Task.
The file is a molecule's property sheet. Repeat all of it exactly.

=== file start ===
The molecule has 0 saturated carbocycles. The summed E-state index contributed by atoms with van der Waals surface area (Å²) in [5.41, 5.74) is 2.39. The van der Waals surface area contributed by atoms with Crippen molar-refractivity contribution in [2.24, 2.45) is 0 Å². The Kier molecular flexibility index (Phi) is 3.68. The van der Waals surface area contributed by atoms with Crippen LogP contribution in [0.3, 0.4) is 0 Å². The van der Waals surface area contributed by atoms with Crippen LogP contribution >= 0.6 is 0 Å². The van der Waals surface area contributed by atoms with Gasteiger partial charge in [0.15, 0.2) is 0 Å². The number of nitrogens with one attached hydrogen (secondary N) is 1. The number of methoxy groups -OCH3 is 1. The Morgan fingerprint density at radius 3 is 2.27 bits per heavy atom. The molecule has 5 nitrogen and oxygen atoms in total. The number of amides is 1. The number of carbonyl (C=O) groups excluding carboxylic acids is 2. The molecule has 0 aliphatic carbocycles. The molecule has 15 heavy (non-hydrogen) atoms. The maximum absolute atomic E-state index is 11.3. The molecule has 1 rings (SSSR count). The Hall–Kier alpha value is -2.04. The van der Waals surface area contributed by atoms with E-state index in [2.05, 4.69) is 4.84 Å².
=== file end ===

The molecule has 0 saturated carbocycles. The summed E-state index contributed by atoms with van der Waals surface area (Å²) in [5.41, 5.74) is 2.39. The van der Waals surface area contributed by atoms with Crippen molar-refractivity contribution in [2.24, 2.45) is 0 Å². The Kier molecular flexibility index (Phi) is 3.68. The van der Waals surface area contributed by atoms with Crippen LogP contribution in [0.3, 0.4) is 0 Å². The van der Waals surface area contributed by atoms with Crippen LogP contribution >= 0.6 is 0 Å². The van der Waals surface area contributed by atoms with Gasteiger partial charge in [0.15, 0.2) is 0 Å². The number of nitrogens with one attached hydrogen (secondary N) is 1. The number of methoxy groups -OCH3 is 1. The Morgan fingerprint density at radius 3 is 2.27 bits per heavy atom. The molecule has 5 nitrogen and oxygen atoms in total. The number of amides is 1. The number of carbonyl (C=O) groups excluding carboxylic acids is 2. The molecule has 0 aliphatic carbocycles. The molecule has 15 heavy (non-hydrogen) atoms. The maximum absolute atomic E-state index is 11.3. The molecule has 1 rings (SSSR count). The Hall–Kier alpha value is -2.04. The van der Waals surface area contributed by atoms with E-state index in [2.05, 4.69) is 4.84 Å².